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5 things we want to see from Google in 2023
From a hardware perspective, Google had a great 2022. The Pixel 7 series wowed us all, with the Pixel 7 Pro being both our Reader’s Choice and Editor’s Choice winner for the best phone of the year. Even the vanilla Pixel 7 came in second place in our internal voting. The Pixel Watch finally landed (even if it wasn’t all we’d hoped for), we learned about a new smart display/tablet hybrid coming in 2023, and Google’s Nest division released some great new products, too.
With all this in mind, what can we hope for from the Big G in 2023? We’ve got a list of five things we want to see, and we also want to know about the hopes you have.
A foldable worthy of the Pixel name
Google hasn’t confirmed anything, but we are 99.999% certain that there will be a Pixel foldable landing in 2023. It might be called the Pixel Fold or the Pixel Notepad, but there is something on the way. Leaked renders show the phone looking pretty sleek — kind of like a mix between the OPPO Find N2 and a Pixel 7 Pro.
The big question hanging over the foldable, however, is whether or not Google is going to get in its own way. Historically, the company has a terrible habit of entering a market with gusto, failing, and then immediately leaving to chase something new (see: Stadia). We really hope Google doesn’t do this with the foldable.
We really hope Google commits to the foldable form factor, unlike many of its other ventures.
Likewise, Google has sometimes had difficulty accepting that the best way to make hardware better is better hardware. While great software is immeasurably important for a smartphone, it doesn’t mean anything if the hardware doesn’t match it. Thankfully, Google seems to have finally learned this lesson after the back-to-back commercial failures of the Pixel 4 and Pixel 5. Let’s just hope it hasn’t forgotten.
Essentially, we want the Pixel Fold/Notepad to live up to the current bar set by the Pixel 7 and Pixel 6. Considering Apple has no foldable devices on the horizon, this could be Google’s one and only chance to get in on the ground floor when it comes to the foldable industry. Otherwise, it’s going to be Samsung’s market alone, which is never good for consumers.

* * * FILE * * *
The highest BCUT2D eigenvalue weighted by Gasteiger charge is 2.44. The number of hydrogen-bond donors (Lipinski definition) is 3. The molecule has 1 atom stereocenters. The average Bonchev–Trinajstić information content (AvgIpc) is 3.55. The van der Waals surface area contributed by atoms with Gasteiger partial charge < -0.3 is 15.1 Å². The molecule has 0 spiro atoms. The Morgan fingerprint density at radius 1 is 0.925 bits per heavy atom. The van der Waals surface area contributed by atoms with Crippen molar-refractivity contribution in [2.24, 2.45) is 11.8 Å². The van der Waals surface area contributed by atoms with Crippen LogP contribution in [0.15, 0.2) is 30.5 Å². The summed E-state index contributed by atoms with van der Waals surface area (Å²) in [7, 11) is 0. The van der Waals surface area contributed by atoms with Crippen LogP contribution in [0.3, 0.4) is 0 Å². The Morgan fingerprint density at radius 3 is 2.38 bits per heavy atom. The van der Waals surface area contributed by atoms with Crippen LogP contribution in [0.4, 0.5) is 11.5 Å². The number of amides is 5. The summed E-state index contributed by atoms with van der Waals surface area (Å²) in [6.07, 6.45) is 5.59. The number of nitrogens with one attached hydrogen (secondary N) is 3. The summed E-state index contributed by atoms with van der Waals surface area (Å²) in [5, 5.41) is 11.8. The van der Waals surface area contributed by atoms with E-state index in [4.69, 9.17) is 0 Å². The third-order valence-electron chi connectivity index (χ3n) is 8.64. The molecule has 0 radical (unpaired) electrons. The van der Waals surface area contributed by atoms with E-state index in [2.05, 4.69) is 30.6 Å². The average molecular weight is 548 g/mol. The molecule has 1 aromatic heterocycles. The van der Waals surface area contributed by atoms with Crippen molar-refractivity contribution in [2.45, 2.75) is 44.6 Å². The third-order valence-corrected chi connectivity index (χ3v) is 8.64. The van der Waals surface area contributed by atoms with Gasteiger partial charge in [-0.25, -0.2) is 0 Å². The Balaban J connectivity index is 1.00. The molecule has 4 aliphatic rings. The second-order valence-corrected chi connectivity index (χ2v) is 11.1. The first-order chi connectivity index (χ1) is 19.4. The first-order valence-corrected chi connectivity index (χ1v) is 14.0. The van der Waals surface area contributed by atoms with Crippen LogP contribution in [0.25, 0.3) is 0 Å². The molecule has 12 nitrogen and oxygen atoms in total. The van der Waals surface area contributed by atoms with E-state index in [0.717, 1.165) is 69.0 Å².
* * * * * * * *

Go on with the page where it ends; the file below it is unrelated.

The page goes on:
A smaller Pro-level Pixel
Considering how the Pixel 7 Pro swept our awards in 2022, it’s no secret that we love it. However, just because we love it doesn’t mean we don’t wish it was a bit better. For example, we love that Google trimmed down the curved display a bit as compared to 2021, but why not get rid of the curve altogether? Flat displays are what the people want, Google.
Barring those annoying curves, one of the things we most hope to see is Google trim down the overall size of the next Pro-level Pixel (presumably the Pixel 8 Pro). The Pixel 7 Pro (and, incidentally, the Pixel 6 Pro) aren’t gargantuan behemoths or anything, but they are pretty big. Meanwhile, the Pixel 7 is basically the perfect size. Why can’t we get a phone with all the Pixel 7 Pro perks but in a similar size to the Pixel 7’s?
Would it be too much to ask for the Pixel 8 Pro to be a teensy bit smaller?
We know that’s a big ask, but huge phones aren’t as popular as they used to be. Even Apple is finding it difficult to sell the iPhone 14 Plus, for example. While price and a lack of compelling features could be big factors there, it’s clear that making a regular iPhone bigger doesn’t have the pull it used to have back in the iPhone 6 and iPhone 7 days. Consumers are starting to understand that usability is an integral aspect of enjoying their phones, and needing two hands to do even the most basic tasks isn’t very utilitarian.
Obviously, there will continue to be a market for large phones. We don’t think Google — or any OEM, including Apple — should abandon them altogether. We just don’t like needing to decide between Pro-level features and usability anymore. Give us a third option!
A renewed focus on the smart home
One of the more shocking bits of news we heard in 2022 was how Amazon is scaling back its Alexa team. Apparently, the company feels Alexa isn’t as much of a success as we all tend to think it is. Historically, Amazon has been the smart home ecosystem leader, with Google relegated to second place. Meanwhile, Apple trails way behind in a distant third. With Amazon weakening, this is Google’s golden opportunity. With the right moves, it could become the top dog of the smart home.